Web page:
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October 04, 1917 - Image 5

Resource type:
Text
Publication:
The Michigan Daily, 1917-10-04

Disclaimer: Computer generated plain text may have errors. Read more about this.

THE MICHIGAN DAILY

Frcshmcn!
You know what Hart
Schaffner & Marx clothes
are for they are sold in your
town. You know that the
styles 'are the kind fellows
wear who always look right,
and that the cloth is all wool

wears better than other

kinds.

Come down town for

clothes for you can't get
them anywhere else in Ann
Arbor. We have complete
lines of
Varsity Fifty-Five
Suits

CONFEDERATE IETERAIS
HOME CUTS MEALS
HIGH COST OF LIVING REDUCES
MENU CARD FOR LOUISVILLE
OLD SOLDIERS
Louisville, Ky., Oct. 3.-High cost of
Living, the national bogey has pre-
pented a curious situation at the Ken-
tucky Confederate Home at Peewee
Valley about fifteen miles from here,
where the trustees of the institution
have reduced the number of meals for
the 200 old soldiers from three ta two.
daily.
What is regarded as a fair sample
of menus provided coffee, tea or milk,
hot biscuits and butter, hominy and
oatmeal, and molasses for breakfast.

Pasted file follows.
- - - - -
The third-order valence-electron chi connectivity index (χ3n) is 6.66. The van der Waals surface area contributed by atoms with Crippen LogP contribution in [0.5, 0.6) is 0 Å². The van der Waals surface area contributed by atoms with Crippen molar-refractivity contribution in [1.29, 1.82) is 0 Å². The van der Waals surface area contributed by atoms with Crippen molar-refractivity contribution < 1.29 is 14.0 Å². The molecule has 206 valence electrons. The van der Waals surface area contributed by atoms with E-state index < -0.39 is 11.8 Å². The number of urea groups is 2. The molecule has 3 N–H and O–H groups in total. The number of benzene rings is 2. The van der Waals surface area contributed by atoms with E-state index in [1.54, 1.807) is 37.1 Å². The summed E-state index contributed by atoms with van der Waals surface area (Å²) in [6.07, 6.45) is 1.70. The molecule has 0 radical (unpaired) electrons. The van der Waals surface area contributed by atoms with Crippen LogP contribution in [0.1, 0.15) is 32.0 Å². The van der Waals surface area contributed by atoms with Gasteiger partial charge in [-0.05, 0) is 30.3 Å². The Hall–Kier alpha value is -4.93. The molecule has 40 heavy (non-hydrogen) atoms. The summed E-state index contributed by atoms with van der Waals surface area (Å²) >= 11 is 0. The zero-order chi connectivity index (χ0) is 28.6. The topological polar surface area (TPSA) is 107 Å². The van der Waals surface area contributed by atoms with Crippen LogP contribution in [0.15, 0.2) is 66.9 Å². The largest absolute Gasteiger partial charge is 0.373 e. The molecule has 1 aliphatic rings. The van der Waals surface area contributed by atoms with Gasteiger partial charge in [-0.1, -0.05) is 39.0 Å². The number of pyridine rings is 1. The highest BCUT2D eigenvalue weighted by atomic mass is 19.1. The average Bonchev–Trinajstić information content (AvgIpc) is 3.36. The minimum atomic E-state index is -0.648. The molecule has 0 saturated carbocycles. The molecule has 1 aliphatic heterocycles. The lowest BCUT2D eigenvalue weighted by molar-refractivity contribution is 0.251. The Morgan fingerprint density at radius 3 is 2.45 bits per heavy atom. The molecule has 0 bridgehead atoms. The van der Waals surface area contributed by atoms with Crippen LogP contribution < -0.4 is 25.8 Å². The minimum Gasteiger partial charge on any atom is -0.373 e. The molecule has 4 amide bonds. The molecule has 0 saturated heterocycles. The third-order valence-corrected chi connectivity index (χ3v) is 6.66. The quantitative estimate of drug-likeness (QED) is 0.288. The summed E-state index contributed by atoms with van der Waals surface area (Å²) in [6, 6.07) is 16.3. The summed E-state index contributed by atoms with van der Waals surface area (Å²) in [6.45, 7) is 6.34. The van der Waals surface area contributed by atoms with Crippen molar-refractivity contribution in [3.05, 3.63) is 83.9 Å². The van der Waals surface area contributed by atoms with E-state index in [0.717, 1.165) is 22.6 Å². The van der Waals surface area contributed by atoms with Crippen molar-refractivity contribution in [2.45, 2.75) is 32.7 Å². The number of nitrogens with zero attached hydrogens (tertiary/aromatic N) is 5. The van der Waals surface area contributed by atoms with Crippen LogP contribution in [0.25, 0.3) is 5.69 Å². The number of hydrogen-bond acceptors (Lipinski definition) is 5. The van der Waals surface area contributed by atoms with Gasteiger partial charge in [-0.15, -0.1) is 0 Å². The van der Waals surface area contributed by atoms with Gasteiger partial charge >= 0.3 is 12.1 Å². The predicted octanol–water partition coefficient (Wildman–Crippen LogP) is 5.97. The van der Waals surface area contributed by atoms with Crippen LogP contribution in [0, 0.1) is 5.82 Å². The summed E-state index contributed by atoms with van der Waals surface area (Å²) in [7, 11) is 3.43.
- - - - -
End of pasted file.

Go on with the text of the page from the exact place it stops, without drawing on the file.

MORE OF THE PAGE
For dinner the veterans were given
veal and mutton, string beans, sliced
tomatoes, stewed peaches, corn bread,
coffee and milk. Breakfast is served
about an hour later than under the
three-meals-a-day plan and dinner
about an hour earlier.
"Dg ffty per cent of the people of
thia state who pay taxes to support
the Confederate home fare any bet-
ter day by day than these aged sol-
diers?" a statement from the trustees
asks. "The poll of the board of trus-
tees shows that two-thirds of them
only eat two meals daily. Men whose
average age is 77 do not need same
amount of food as men that labor."
Appended to the statement is a cer-
tification by the medical board of the
home that the food supplied the (d
soldiers is healthful and abundant,
and that no attempt is made to limit
the supplies furnisheA to invalid sol-
diers in the itmtary.
The t %% ot supported by an appro-_
prlatin from the state of $3,500
Monthly. This appropriation made at
the last session of the General Assem-
bly in 1916 was deemed ample to meet
all demands. The greatly increased
,cost of all supplies has made It in-
adequate.
Diminution, bf the number of meals
aroused a. storm of protests, especial-.
ly from Confederate veterans in all
parts of tnw state.
Af detailing the amount of mon-